As predicted, the House leadership has sprung its “supertrap” on conservative dissenters, luring them to vote for a flawed border bill with the promise of a second vote on a law purporting to prevent President Obama from expanding his de facto “deferred action” (DACA) amnesty of young illegal immigrants (the so-called “DREAMers”). The main bill is itself still deeply flawed:
1) It opens up the possibility ( embraced yesterday by Harry Reid) that the Senate could seek a conference with the House in which a much broader, “Gang of 8” style amnesty (plus immigration expansion) is on the table. Some have said the Senate would have trouble getting 60 votes to do this. But the original “Gang of 8” immigration legalization/amnesty bill got 68 Senate votes. Why take the risk (including the risk that Reid might alter the 60-vote rule)? The prospect of a conference opens up a can of mischief that might remain open until early next year. What if, for example, business interests seek a conference to pursue dramatic expansions of legal immigration (something Speaker Boehner seemingly has not pledged to oppose)? [Update: Even if there is no formal conference, couldn’t Reid’s Democratic Senate insist on at least some parts of “comprehensive” amnesty simply as a quid-pro-quo for swallowing the Wilberforce changes Democrats say they oppose? I don’t see why not. Do you want to rely on Boehner’s “brick wall” negotiating boast? How much are Boehner boasts worth today?]
2) The Boehner bill’s provisions for dealing with “unaccompanied alien children”(UACs) at the Southern border are arguably worse than the status quo. They would equalize treatment of migrants from Central America and Mexico, not by applying to Central Americans the speedy repatriations now given Mexicans but in part by giving Mexicans extra hearing opportunities. (Note: There are many more Mexicans than Central Americans.) Numbers USA says the bill:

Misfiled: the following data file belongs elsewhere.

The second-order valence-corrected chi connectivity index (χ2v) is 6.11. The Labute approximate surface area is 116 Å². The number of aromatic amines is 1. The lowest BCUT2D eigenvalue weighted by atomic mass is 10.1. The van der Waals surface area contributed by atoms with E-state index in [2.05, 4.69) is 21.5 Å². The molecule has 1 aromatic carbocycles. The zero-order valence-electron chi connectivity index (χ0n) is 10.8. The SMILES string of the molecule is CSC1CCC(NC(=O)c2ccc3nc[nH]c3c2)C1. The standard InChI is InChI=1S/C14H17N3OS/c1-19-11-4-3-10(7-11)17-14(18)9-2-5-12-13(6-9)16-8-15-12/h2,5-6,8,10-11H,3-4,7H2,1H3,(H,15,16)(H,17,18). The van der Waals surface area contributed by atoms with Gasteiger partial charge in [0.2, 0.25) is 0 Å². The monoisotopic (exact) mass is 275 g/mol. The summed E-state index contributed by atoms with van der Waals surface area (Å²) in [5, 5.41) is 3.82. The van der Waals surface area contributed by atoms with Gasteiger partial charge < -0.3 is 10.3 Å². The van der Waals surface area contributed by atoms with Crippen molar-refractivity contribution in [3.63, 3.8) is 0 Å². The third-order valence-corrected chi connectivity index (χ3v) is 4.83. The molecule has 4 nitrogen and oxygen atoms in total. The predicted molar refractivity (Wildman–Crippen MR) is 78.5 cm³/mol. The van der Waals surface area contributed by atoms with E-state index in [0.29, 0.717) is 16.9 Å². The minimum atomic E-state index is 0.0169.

“will actually make the crisis worse by layering new procedural hurdles over current hurdles before any UACs, including Mexicans under this bill, can be removed. Rather than simply expediting the removal of Central American UACs, the House bill compounds the problem by adding UACs from contiguous countries to a convoluted, multi-layered hearing and review process that guarantees the UACs multiple opportunities to remain in the United States for years. The bill even fails to prevent HHS from turning over UACs to illegal-alien family members in the United States.”
The “Wilberforce” law that these provisions seek to modify is arguably not even the cause of the border surge anyway, since many of the new entrants aren’t “unaccompanied” under the statute’s definition.
3) In exchange, conservatives are being offered a separate vote on anti-DACA language that has been watered down from the original proposal from Senator Cruz and Representative Blackburn. This second vote will almost certainly be only symbolic, since there is little chance the Democratic Senate will approve it and send it to President Obama. As I read the new language it not only protects current DACA beneficiaries, but a) allows new applicants to DACA to also receive “deferred action,” b) exempts individuals whom Obama “paroles” — inviting him to expand a potentially huge loophole that has been championed by some immigration activists. [Update: It also appears that, since this anti-DACA bill no longer simply defunds DACA, but actually orders Obama not to do x and y, it may be independently “conferenceable” with Reid’s Senate Gang of 8 bill. See point (1) above.]
Should you wish to urge your representative to vote against this questionable package, the highly efficient U.S. Capitol switchboard remains (202) 224-3121. A list of Representatives and their phone numbers is here. A handy NumbersUSA form is here.
The initial vote is scheduled for early Thursday afternoon.